Dolores Huerta

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Dolores Huerta "is a celebrated figure in the history of the American labor movement. Today she works as tirelessly on behalf of some of the poorest workers in the country as she did in the 1960s, when she and Chavez organized the grape boycotts that won the farmworkers nationwide support. When the union forced the first grape grower to the bargaining table in 1966, it was Huerta who negotiated the contract.

"In 2002, Huerta was instrumental in insuring that California Governor Gray Davis signed landmark legislation, despite heavy opposition from growers, that mandates the broadest reforms for farmworkers in 25 years. Huerta led hundreds of workers on a 165-mile march to the state Capitol steps, where they staged a weeks-long vigil until Davis signed into law a measure that forces growers into mediation when negotiations fail. Huerta’s long history of putting herself on the line, in marches, demonstrations and strikes, has helped the union win other important victories, including workers’ disability insurance, bilingual voting ballots, unemployment assistance and the right to organize and protest.

"Huerta’s fearless advocacy has also landed her in the hospital. At a 1988 protest against the lack of safeguards for workers who are exposed to pesticides in the fields, she was beaten so severely by San Francisco police she had to be rushed into emergency surgery. The attack was captured on videotape, and the resulting publicity helped push through reforms for police crowd control. She is the daughter of Alicia Chavez, a businesswoman, and Juan Fernandez, a union/political leader, who instilled in her a sense of social justice. Herself the mother of eleven, Huerta worked long hours when her children were small, and was often away from home. Huerta, who now has 14 grandchildren and five great-grandchildren, is an energetic activist for gender equality and women’s reproductive rights and is committed to a women’s leadership movement." [1]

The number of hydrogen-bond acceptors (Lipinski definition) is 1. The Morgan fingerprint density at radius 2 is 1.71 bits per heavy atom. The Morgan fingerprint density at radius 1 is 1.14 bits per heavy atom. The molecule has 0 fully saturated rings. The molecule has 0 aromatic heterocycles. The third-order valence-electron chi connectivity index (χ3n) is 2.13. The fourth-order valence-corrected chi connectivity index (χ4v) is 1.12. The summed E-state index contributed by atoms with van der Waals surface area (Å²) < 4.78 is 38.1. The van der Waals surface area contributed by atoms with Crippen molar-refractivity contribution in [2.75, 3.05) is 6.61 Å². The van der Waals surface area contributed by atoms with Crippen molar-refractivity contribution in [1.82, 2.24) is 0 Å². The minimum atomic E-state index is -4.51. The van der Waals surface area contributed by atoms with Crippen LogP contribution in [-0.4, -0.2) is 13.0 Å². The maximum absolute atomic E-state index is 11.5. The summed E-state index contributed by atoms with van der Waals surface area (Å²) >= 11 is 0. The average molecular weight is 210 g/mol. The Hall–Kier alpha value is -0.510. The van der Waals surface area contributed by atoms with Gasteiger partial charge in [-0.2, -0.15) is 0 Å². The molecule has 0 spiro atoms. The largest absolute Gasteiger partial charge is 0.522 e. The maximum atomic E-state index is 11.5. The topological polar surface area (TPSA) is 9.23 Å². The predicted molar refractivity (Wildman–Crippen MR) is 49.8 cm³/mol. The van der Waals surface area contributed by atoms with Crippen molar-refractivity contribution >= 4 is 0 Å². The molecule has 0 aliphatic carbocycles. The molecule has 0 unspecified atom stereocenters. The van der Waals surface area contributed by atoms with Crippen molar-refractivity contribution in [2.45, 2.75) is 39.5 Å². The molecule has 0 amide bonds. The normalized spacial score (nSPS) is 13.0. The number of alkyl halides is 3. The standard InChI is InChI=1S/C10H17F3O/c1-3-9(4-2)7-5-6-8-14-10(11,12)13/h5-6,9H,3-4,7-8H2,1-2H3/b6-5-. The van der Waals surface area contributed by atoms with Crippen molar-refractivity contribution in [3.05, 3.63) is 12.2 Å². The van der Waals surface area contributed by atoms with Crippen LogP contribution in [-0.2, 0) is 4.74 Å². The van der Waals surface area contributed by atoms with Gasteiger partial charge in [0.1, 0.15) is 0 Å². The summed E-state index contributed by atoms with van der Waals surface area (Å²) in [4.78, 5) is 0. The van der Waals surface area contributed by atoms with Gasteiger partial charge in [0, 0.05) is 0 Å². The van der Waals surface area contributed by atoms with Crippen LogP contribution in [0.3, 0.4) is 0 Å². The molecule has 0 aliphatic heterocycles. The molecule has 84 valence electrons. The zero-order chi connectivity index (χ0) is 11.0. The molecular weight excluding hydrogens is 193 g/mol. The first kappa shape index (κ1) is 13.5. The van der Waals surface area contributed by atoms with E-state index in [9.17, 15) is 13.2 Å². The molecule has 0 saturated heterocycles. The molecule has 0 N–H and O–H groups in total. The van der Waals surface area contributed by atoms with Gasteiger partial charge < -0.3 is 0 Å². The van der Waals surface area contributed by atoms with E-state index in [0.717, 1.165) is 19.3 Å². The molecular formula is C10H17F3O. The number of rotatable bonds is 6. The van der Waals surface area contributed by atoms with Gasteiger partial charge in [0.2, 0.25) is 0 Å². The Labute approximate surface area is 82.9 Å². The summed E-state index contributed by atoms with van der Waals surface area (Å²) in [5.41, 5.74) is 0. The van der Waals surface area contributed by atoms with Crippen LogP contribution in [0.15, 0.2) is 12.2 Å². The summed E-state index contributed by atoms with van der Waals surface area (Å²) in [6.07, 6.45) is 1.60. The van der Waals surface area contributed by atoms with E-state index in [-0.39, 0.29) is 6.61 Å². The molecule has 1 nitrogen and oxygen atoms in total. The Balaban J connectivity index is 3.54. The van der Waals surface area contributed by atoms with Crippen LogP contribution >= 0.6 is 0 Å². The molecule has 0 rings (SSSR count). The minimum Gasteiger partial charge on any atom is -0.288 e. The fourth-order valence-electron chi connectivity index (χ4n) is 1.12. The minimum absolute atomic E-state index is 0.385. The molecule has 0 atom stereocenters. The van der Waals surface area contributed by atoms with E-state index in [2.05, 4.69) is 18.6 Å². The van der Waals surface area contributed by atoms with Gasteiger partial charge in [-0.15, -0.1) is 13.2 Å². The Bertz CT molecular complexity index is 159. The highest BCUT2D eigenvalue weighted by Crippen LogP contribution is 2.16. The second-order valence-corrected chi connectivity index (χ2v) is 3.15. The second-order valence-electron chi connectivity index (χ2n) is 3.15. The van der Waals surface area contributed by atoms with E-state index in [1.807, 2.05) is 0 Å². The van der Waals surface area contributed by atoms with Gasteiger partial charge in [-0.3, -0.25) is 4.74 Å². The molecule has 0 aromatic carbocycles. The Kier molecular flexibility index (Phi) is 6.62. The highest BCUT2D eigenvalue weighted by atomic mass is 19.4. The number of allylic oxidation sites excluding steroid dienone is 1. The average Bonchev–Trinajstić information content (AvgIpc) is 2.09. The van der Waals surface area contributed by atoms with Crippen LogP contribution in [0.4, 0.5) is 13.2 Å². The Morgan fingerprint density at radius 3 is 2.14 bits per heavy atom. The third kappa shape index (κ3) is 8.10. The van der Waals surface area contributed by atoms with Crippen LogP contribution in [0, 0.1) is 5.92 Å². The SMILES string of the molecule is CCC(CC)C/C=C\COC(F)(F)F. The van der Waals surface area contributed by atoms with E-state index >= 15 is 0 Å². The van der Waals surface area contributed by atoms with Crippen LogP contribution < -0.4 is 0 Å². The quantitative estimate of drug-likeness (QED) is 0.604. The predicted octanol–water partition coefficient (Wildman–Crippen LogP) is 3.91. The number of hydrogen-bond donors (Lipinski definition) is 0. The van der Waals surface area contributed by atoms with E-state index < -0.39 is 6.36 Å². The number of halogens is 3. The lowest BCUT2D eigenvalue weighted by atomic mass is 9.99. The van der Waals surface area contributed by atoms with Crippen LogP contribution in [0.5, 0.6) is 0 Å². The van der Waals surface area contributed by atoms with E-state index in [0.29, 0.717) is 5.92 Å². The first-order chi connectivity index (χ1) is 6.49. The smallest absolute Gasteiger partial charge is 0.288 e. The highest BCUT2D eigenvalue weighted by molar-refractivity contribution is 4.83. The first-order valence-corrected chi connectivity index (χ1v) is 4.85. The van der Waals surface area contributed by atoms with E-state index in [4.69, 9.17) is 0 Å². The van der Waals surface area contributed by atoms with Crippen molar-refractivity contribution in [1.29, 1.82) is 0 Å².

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  1. Dolores Huerta, Puffin/Nation Prize, accessed December 14, 2007.
  2. [ Elders], Council of Elders, accessed December 1, 2011.
  3. Margaret Sanger Award, Planned Parenthood Federation of America, accessed November 25, 2011.
  4. Contact, Ms. magazine, accessed November 19, 2011.